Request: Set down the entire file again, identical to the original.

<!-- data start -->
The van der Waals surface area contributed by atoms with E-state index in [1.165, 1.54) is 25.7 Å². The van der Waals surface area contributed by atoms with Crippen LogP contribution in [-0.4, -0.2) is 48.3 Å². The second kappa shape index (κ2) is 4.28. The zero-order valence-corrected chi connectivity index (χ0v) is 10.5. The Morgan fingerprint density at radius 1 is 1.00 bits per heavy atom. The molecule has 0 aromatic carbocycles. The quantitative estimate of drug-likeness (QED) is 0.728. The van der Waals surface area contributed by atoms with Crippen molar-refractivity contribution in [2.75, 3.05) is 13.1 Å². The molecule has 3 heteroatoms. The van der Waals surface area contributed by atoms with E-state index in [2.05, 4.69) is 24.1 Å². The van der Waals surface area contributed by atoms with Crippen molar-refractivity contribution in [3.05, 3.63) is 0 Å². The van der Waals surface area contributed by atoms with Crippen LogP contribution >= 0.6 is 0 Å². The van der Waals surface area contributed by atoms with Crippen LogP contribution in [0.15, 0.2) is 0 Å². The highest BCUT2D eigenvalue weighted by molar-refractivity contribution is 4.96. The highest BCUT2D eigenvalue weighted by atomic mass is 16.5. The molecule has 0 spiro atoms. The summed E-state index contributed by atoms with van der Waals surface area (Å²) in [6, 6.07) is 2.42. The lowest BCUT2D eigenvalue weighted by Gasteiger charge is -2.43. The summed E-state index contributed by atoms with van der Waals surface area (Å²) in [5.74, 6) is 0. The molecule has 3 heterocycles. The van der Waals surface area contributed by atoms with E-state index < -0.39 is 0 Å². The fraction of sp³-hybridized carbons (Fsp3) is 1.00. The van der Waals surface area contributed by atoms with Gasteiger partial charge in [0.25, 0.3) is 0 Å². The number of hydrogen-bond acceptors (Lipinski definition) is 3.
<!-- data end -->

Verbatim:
The van der Waals surface area contributed by atoms with E-state index in [1.165, 1.54) is 25.7 Å². The van der Waals surface area contributed by atoms with Crippen LogP contribution in [-0.4, -0.2) is 48.3 Å². The second kappa shape index (κ2) is 4.28. The zero-order valence-corrected chi connectivity index (χ0v) is 10.5. The Morgan fingerprint density at radius 1 is 1.00 bits per heavy atom. The molecule has 0 aromatic carbocycles. The quantitative estimate of drug-likeness (QED) is 0.728. The van der Waals surface area contributed by atoms with Crippen molar-refractivity contribution in [2.75, 3.05) is 13.1 Å². The molecule has 3 heteroatoms. The van der Waals surface area contributed by atoms with E-state index in [2.05, 4.69) is 24.1 Å². The van der Waals surface area contributed by atoms with Crippen molar-refractivity contribution in [3.05, 3.63) is 0 Å². The van der Waals surface area contributed by atoms with Crippen LogP contribution >= 0.6 is 0 Å². The van der Waals surface area contributed by atoms with Crippen LogP contribution in [0.15, 0.2) is 0 Å². The highest BCUT2D eigenvalue weighted by molar-refractivity contribution is 4.96. The highest BCUT2D eigenvalue weighted by atomic mass is 16.5. The molecule has 0 spiro atoms. The summed E-state index contributed by atoms with van der Waals surface area (Å²) in [6, 6.07) is 2.42. The lowest BCUT2D eigenvalue weighted by Gasteiger charge is -2.43. The summed E-state index contributed by atoms with van der Waals surface area (Å²) in [5.74, 6) is 0. The molecule has 3 heterocycles. The van der Waals surface area contributed by atoms with E-state index < -0.39 is 0 Å². The fraction of sp³-hybridized carbons (Fsp3) is 1.00. The van der Waals surface area contributed by atoms with Gasteiger partial charge in [0.25, 0.3) is 0 Å². The number of hydrogen-bond acceptors (Lipinski definition) is 3.